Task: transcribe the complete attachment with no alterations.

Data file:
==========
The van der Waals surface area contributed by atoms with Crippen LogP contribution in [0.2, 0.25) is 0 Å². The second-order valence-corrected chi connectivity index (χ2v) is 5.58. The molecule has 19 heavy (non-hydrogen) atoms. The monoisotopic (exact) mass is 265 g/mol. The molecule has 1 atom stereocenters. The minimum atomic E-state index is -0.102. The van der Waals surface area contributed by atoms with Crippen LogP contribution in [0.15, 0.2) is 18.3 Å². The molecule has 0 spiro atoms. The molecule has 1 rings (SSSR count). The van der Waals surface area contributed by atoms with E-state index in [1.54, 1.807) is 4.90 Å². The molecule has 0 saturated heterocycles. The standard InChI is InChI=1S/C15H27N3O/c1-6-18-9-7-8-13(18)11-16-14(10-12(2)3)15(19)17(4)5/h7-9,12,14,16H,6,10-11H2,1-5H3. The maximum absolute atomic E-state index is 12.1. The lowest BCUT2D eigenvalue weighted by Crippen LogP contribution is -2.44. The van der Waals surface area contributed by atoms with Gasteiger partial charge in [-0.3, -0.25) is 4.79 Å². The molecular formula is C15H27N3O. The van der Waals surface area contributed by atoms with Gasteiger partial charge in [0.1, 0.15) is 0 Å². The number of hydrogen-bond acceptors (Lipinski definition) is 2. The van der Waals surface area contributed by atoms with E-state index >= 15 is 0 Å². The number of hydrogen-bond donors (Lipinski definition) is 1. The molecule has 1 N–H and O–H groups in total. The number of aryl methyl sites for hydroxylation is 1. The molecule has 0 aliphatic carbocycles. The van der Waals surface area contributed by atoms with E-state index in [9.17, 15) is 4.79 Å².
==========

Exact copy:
The van der Waals surface area contributed by atoms with Crippen LogP contribution in [0.2, 0.25) is 0 Å². The second-order valence-corrected chi connectivity index (χ2v) is 5.58. The molecule has 19 heavy (non-hydrogen) atoms. The monoisotopic (exact) mass is 265 g/mol. The molecule has 1 atom stereocenters. The minimum atomic E-state index is -0.102. The van der Waals surface area contributed by atoms with Crippen LogP contribution in [0.15, 0.2) is 18.3 Å². The molecule has 0 spiro atoms. The molecule has 1 rings (SSSR count). The van der Waals surface area contributed by atoms with E-state index in [1.54, 1.807) is 4.90 Å². The molecule has 0 saturated heterocycles. The standard InChI is InChI=1S/C15H27N3O/c1-6-18-9-7-8-13(18)11-16-14(10-12(2)3)15(19)17(4)5/h7-9,12,14,16H,6,10-11H2,1-5H3. The maximum absolute atomic E-state index is 12.1. The lowest BCUT2D eigenvalue weighted by Crippen LogP contribution is -2.44. The van der Waals surface area contributed by atoms with Gasteiger partial charge in [-0.3, -0.25) is 4.79 Å². The molecular formula is C15H27N3O. The van der Waals surface area contributed by atoms with Gasteiger partial charge in [0.1, 0.15) is 0 Å². The number of hydrogen-bond acceptors (Lipinski definition) is 2. The van der Waals surface area contributed by atoms with E-state index >= 15 is 0 Å². The number of hydrogen-bond donors (Lipinski definition) is 1. The molecule has 1 N–H and O–H groups in total. The number of aryl methyl sites for hydroxylation is 1. The molecule has 0 aliphatic carbocycles. The van der Waals surface area contributed by atoms with E-state index in [9.17, 15) is 4.79 Å².